GDP is probably the most widely reported and closely monitored aggregate statistic. GDP is a measure of the size of an economy. It tells us the total amount of “stuff” the economy produces. Since most of us, as individuals, prefer to have more stuff rather than less, it is straightforward to extend this to the national economy to argue that the higher the GDP, the better off the nation. For this simple reason, statisticians track the growth rate of GDP. Rapid GDP growth is a sign of growing prosperity and economic strength. Falling GDP indicates a recession, and if GDP falls significantly, we call it an economic depression.
For a variety of reasons, GDP should be used only as a rough indicator of the prosperity or welfare of a nation. Indeed, many people contend that GDP is an inadequate measure of national prosperity. Below is a list of some of the reasons why GDP falls short as an indicator of national welfare.
- GDP only measures the amount of goods and services produced during the year. It does not measure the value of goods and services left over from previous years. For example, used cars, two-year-old computers, old furniture, old houses, and so on are all useful and provide welfare to individuals for years after they are produced. Yet the value of these items is only included in GDP in the year in which they are produced. National wealth, on the other hand, measures the value of all goods, services, and assets available in an economy at a point in time and is perhaps a better measure of national economic well-being than GDP.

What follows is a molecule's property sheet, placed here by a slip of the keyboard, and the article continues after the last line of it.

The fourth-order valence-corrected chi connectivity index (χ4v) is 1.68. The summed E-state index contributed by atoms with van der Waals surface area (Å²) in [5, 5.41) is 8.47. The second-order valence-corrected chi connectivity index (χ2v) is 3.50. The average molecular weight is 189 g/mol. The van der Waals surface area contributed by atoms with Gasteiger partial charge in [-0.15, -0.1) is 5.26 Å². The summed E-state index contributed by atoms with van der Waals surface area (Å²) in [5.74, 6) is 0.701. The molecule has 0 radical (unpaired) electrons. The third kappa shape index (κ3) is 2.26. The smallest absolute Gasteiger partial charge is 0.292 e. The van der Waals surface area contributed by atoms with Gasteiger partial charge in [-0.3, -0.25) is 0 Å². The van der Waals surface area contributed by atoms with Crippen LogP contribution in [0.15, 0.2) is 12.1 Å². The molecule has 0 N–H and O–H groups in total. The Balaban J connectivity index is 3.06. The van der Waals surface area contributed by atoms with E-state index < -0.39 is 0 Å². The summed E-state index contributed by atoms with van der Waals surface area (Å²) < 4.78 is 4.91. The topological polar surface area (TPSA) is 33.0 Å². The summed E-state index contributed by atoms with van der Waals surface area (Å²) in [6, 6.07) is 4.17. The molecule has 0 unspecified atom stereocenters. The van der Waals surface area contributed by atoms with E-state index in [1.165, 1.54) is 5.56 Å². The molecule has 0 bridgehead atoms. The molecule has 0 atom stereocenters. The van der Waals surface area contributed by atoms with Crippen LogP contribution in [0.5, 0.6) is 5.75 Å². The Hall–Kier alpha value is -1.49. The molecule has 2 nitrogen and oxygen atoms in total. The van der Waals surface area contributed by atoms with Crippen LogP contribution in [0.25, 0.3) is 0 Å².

- GDP, by itself, fails to recognize the size of the population that it must support. If we want to use GDP to provide a rough estimate of the average standard of living among individuals in the economy, then we ought to divide GDP by the population to get per capita GDP. This is often the way in which cross-country comparisons are made.
- GDP gives no account of how the goods and services produced by the economy are distributed among members of the economy. One might prefer a lower GDP with a more equitable distribution to a higher GDP in which a small percentage of the population receives most of the product.